* Be wary of companies that want to send a messenger to your home to pick up money, claiming it is part of their service to you. In reality, they are taking your money without leaving any trace of who they are or where they can be reached.
* Always take your time making a decision. Legitimate companies won’t pressure you to make a snap decision.
* Don’t pay for a “free prize.” If a caller tells you the payment is for taxes, he or she is violating federal law.
* Before you receive your next sales pitch, decide what your limits are—the kinds of financial information you will and won’t give out on the telephone.
* Be sure to talk over big investments offered by telephone salespeople with a trusted friend, family member, or financial advisor. It’s never rude to wait and think about an offer.
* Never respond to an offer you don’t understand thoroughly.
* Never send money or give out personal information such as credit card numbers and expiration dates, bank account numbers, dates of birth, or social security numbers to unfamiliar companies or unknown persons.
* Be aware that your personal information is often brokered to telemarketers through third parties.
* If you have been victimized once, be wary of persons who call offering to help you recover your losses for a fee paid in advance.
* If you have information about a fraud, report it to state, local, or federal law enforcement agencies.

For More information:
– Telemarketing Fraud Targeting Seniors

Nigerian Letter or “419” Fraud

Nigerian letter frauds combine the threat of impersonation fraud with a variation of an advance fee scheme in which a letter mailed from Nigeria offers the recipient the “opportunity” to share in a percentage of millions of dollars that the author—a self-proclaimed government official—is trying to transfer illegally out of Nigeria. The recipient is encouraged to send information to the author, such as blank letterhead stationery, bank name and account numbers, and other identifying information using a fax number provided in the letter. Some of these letters have also been received via e-mail through the Internet. The scheme relies on convincing a willing victim, who has demonstrated a “propensity for larceny” by responding to the invitation, to send money to the author of the letter in Nigeria in several installments of increasing amounts for a variety of reasons.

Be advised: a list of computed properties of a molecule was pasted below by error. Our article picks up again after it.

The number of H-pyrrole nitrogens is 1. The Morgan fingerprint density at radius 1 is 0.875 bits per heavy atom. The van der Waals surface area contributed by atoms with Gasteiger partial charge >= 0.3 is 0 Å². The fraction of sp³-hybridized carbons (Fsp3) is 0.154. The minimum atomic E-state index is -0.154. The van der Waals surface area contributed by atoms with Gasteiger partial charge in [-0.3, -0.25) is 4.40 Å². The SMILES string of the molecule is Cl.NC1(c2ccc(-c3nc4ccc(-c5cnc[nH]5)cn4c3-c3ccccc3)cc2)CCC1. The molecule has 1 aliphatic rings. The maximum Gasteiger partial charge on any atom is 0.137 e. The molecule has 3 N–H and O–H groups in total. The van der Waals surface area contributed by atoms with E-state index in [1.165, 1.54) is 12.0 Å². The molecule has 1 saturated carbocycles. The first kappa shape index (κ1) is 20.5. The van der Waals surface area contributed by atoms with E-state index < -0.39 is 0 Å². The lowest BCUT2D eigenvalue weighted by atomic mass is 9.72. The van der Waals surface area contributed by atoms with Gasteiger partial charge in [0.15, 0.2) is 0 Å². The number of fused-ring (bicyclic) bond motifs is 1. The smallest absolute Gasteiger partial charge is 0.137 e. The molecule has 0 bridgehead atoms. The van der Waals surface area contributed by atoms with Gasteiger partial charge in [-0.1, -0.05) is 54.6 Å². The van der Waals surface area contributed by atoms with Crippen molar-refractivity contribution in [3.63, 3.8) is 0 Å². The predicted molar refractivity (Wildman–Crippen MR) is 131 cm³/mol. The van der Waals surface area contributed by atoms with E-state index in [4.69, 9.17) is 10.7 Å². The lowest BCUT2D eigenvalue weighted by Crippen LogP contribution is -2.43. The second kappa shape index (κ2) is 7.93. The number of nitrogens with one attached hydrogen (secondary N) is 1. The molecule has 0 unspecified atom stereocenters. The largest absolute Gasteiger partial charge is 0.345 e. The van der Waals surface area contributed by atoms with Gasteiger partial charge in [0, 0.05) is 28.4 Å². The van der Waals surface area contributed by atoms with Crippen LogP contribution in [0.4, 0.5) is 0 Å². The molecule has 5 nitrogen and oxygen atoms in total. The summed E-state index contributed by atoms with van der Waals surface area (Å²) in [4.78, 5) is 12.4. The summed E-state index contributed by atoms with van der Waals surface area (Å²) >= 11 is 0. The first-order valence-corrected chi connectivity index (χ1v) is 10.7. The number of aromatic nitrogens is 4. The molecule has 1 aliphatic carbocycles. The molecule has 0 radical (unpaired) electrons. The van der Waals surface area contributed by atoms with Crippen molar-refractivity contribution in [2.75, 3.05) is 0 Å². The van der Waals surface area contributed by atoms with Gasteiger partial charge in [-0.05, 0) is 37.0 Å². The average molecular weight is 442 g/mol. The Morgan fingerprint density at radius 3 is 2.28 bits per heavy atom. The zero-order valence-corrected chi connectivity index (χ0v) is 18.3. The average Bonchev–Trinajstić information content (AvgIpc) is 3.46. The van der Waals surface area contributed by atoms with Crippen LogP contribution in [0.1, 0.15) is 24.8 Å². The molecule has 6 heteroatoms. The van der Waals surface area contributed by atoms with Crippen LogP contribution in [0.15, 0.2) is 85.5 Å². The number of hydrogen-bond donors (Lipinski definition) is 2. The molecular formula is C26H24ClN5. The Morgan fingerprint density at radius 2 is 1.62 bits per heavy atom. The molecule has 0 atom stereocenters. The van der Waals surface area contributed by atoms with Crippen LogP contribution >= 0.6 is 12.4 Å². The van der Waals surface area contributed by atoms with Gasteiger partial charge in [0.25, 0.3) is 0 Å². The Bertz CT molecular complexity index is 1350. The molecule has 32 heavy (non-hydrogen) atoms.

Payment of taxes, bribes to government officials, and legal fees are often described in great detail with the promise that all expenses will be reimbursed as soon as the funds are spirited out of Nigeria. In actuality, the millions of dollars do not exist, and the victim eventually ends up with nothing but loss. Once the victim stops sending money, the perpetrators have been known to use the personal information and checks that they received to impersonate the victim, draining bank accounts and credit card balances. While such an invitation impresses most law-abiding citizens as a laughable hoax, millions of dollars in losses are caused by these schemes annually. Some victims have been lured to Nigeria, where they have been imprisoned against their will along with losing large sums of money. The Nigerian government is not sympathetic to victims of these schemes, since the victim actually conspires to remove funds from Nigeria in a manner that is contrary to Nigerian law. The schemes themselves violate section 419 of the Nigerian criminal code, hence the label “419 fraud.”

Tips for Avoiding Nigerian Letter or “419” Fraud:

* If you receive a letter from Nigeria asking you to send personal or banking information, do not reply in any manner. Send the letter to the U.S. Secret Service, your local FBI office, or the U.S. Postal Inspection Service. You can also register a complaint with the Federal Trade Commission’s Complaint Assistant.
* If you know someone who is corresponding in one of these schemes, encourage that person to contact the FBI or the U.S. Secret Service as soon as possible.
* Be skeptical of individuals representing themselves as Nigerian or foreign government officials asking for your help in placing large sums of money in overseas bank accounts.
* Do not believe the promise of large sums of money for your cooperation.
* Guard your account information carefully.

For More information:
– Related Online Rental Ads Scheme
– Related Spanish Lottery Scam

Health Care Fraud or Health Insurance Fraud

Medical Equipment Fraud: